Sunday, November 29, 2009

Holiday Weekend

How did you spend your holiday weekend?

I spent mine surrounded by boys. As usual.
But I love boys, so that's okay.
We had a few girls too, but we were definitely outnumbered by the boys.

Here's what the boys were up to this weekend. We had....

...boys making pie...

Boys eating pie....

Boys carving turkey...

Boys wrastlin'.....

Boys target shooting....

Boys doing dishes.....

What the....?? Boys doing dishes!!!??

Boys playing computer games...

Boys playing card games...

And....boys tearing up the kitchen.

But yes, there were a few girls around.

But like I said...girls are outnumbered around here.

Friday, November 27, 2009

I keep telling myself..."it's going to be good, it's going to be good.."

This was my farm kitchen this morning...

...And this is my kitchen this evening.

It will no longer be Provencal blue and yellow.
The blue matrix laminate counter-top is going away.
The ancient dime store stainless sink is being replaced, as well as the leaky faucet.

I was feeling a little sad about the tile.

I hand made this tile about fifteen years ago.
I rolled the clay out in sheets with a rolling pin. I cut the tiles with a straight edge. I decorated them with a squeeze bottle of slip. I installed the tiles myself. It was my first try at everything.
After removing them today, I decided to put the tiles away in a box for my progeny. Maybe someday, some grandchild or great grandchild will find a use for their ancestor's hand made tile.
Is that presumptuous of me?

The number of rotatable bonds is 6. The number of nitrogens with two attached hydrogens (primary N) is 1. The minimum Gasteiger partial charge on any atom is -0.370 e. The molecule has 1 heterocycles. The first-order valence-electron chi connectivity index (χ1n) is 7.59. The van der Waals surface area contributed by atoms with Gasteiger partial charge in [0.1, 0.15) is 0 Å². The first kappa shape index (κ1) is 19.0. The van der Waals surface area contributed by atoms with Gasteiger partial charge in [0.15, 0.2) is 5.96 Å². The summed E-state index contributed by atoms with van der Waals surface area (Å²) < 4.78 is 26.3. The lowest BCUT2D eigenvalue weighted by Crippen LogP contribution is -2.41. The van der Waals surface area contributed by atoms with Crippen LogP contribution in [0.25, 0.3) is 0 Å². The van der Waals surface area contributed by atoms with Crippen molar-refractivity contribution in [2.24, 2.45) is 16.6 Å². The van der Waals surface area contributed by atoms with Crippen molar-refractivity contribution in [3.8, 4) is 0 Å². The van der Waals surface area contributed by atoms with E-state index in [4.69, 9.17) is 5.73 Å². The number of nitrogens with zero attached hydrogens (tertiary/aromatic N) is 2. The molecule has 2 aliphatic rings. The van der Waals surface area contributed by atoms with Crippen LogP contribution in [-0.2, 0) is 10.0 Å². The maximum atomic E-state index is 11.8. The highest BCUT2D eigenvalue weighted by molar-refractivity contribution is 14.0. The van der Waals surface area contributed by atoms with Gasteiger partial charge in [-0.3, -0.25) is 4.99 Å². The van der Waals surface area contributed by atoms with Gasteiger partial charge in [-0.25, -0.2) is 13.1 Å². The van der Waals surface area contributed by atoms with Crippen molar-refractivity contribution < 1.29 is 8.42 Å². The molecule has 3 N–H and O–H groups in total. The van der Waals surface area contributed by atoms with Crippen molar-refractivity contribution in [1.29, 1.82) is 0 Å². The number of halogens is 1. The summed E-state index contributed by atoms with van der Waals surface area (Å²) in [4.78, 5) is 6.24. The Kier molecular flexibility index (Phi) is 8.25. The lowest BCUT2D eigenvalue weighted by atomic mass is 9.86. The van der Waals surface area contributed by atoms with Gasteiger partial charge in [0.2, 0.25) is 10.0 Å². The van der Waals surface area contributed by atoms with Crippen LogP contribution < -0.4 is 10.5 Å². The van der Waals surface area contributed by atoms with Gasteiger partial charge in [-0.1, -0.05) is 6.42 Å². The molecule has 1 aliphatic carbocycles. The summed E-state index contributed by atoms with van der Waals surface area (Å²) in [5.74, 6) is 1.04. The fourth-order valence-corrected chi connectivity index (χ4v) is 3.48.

And maybe someday, someone will volunteer to come and wash my floor and make it look pretty again.
Is that presumptuous of me?

Wednesday, November 25, 2009

Happy Thanksgiving!

I am thankful for

a new grandbaby on the way,

being blessed with a thriving, successful new business despite a poor economy,

that all of my family is healthy,

that our son is coming home from South America very soon,

and for the continued American freedoms to have as many children as we desire, to educate them as we see best, to open and conduct a business as we can, to choose our preferred method of health care and to travel freely and without restriction. As well as so many other freedoms that we dare not take for granted.

I am also thankful for the opportunity to meet new people and make new friends through this crazy thing called "Blogging."

May you all have a blessed Thanksgiving celebration with your loved ones!

And I am so thankful that my dishwasher works!

What are you thankful for?

Tuesday, November 24, 2009

You're Never Too Old!

Don-NY! Don-NY! Don-NY!

Woo! Hoo!

I loved how when he won, he immediately thought of his wife and carried her out on stage to share the victory. Great moment!

P.S. I was about ten when I listened to these all day! Knew every word.

Monday, November 23, 2009

Cracked Wheat Dinner Rolls

Yum! Don't these look delicious? They are! Soft and fluffy, flavorful and buttery- with just a bit of bite from the cracked wheat. They satisfy any craving for carbs and it's difficult to stop eating them with just one.